The last four years have been a nightmare for our public lands, our waters, our…
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I know, I know. I keep coming back to photos from my hot air balloon rides but I just find the landforms fascinating when looked at from the air. Sorry if I’m boring you. As I wrote nearly a year ago:
Humans had not, as far as we know, seen the Earth from above prior to the first balloon flights. Before the intrepid Jean-François Pilâtre de Rozier had taken to the sky in the Montgolfier’s aerostat, it was thought that human flight would reveal the secrets of the heavens. In fact, the secrets of the world below were laid bare and a new understanding of the Earth as a single, massive organism took hold in the mind of the pilots and those who could comprehend the drawings made from thousands of feet up.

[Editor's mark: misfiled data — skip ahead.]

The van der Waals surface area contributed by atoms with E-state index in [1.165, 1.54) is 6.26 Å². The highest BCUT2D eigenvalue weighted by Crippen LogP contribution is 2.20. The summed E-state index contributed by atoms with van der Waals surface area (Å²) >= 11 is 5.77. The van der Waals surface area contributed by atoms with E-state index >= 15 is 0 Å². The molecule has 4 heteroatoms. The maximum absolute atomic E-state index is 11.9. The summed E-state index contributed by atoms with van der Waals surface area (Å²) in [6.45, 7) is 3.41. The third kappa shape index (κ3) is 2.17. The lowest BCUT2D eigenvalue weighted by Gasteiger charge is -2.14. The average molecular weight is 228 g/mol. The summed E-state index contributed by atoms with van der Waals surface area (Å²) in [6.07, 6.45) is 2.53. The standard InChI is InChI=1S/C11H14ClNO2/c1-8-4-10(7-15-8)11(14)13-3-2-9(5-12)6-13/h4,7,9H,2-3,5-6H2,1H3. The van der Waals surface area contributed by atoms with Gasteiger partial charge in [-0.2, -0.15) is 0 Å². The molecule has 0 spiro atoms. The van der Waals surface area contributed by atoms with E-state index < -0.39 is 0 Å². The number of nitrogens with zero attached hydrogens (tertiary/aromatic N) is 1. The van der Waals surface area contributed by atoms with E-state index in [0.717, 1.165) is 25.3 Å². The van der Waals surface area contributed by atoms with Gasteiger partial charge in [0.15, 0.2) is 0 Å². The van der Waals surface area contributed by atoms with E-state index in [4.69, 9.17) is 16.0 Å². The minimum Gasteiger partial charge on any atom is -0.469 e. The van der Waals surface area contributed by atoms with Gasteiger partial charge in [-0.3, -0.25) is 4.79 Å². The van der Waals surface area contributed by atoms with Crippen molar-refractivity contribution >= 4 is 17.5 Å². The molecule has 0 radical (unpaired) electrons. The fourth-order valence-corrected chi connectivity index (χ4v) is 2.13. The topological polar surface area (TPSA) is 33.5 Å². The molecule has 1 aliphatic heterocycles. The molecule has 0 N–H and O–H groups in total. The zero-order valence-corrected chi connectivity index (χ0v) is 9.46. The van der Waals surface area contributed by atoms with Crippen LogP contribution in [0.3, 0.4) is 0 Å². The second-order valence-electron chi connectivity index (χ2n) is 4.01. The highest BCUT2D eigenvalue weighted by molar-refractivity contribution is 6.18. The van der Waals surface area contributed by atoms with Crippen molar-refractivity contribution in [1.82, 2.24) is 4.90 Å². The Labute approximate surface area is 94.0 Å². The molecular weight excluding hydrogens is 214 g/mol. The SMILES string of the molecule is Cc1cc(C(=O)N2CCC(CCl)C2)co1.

The relationship of humanity and nature was also revealed in a new way. Towns marching into the countryside, a forest swallowing and abandoned farm, the differences and similarities of roads and rivers and the black acrid puff of the birth of industrialization.[snip]
Shelly, having just witnessed the 1811 launch of a balloon from Christchurch Meadows exclaimed a desire for balloons to open the world to knowledge of itself and the vision that ballooning would “emancipate every slave” and “annihilate slavery forever.”
These pictures were taken two weeks ago on a flight that took us from the confluence of the Rio Grande and the Arroyo Hondo at John Dunn Bridge (below) and then south along the Rio Grande Gorge to just east of the “high bridge” . The human impact on what appears to be, on the surface, a relitively untouched landscape are so evident from above.
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